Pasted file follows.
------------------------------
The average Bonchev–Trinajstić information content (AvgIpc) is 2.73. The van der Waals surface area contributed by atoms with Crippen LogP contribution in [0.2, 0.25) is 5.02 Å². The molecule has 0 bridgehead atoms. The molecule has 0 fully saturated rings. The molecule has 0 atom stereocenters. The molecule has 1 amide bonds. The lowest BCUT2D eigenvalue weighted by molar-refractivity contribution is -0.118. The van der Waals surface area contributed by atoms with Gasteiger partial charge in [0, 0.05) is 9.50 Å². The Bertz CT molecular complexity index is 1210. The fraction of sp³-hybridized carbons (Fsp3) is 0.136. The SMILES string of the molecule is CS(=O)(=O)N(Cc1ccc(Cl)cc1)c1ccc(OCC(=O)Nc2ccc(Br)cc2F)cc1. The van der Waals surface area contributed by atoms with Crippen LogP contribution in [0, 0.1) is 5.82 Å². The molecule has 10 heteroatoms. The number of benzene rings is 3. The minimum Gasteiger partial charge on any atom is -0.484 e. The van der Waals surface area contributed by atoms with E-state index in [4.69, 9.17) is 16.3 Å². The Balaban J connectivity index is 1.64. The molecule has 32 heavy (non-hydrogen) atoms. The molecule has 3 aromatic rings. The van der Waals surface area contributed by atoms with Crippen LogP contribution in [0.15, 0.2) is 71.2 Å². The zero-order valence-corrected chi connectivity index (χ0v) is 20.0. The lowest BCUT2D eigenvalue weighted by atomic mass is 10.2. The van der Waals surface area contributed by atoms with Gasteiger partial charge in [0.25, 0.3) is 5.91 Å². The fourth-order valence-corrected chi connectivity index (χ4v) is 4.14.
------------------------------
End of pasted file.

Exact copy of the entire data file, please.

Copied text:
The average Bonchev–Trinajstić information content (AvgIpc) is 2.73. The van der Waals surface area contributed by atoms with Crippen LogP contribution in [0.2, 0.25) is 5.02 Å². The molecule has 0 bridgehead atoms. The molecule has 0 fully saturated rings. The molecule has 0 atom stereocenters. The molecule has 1 amide bonds. The lowest BCUT2D eigenvalue weighted by molar-refractivity contribution is -0.118. The van der Waals surface area contributed by atoms with Gasteiger partial charge in [0, 0.05) is 9.50 Å². The Bertz CT molecular complexity index is 1210. The fraction of sp³-hybridized carbons (Fsp3) is 0.136. The SMILES string of the molecule is CS(=O)(=O)N(Cc1ccc(Cl)cc1)c1ccc(OCC(=O)Nc2ccc(Br)cc2F)cc1. The van der Waals surface area contributed by atoms with Crippen LogP contribution in [0, 0.1) is 5.82 Å². The molecule has 10 heteroatoms. The number of benzene rings is 3. The minimum Gasteiger partial charge on any atom is -0.484 e. The van der Waals surface area contributed by atoms with E-state index in [4.69, 9.17) is 16.3 Å². The Balaban J connectivity index is 1.64. The molecule has 32 heavy (non-hydrogen) atoms. The molecule has 3 aromatic rings. The van der Waals surface area contributed by atoms with Crippen LogP contribution in [0.15, 0.2) is 71.2 Å². The zero-order valence-corrected chi connectivity index (χ0v) is 20.0. The lowest BCUT2D eigenvalue weighted by atomic mass is 10.2. The van der Waals surface area contributed by atoms with Gasteiger partial charge in [0.25, 0.3) is 5.91 Å². The fourth-order valence-corrected chi connectivity index (χ4v) is 4.14.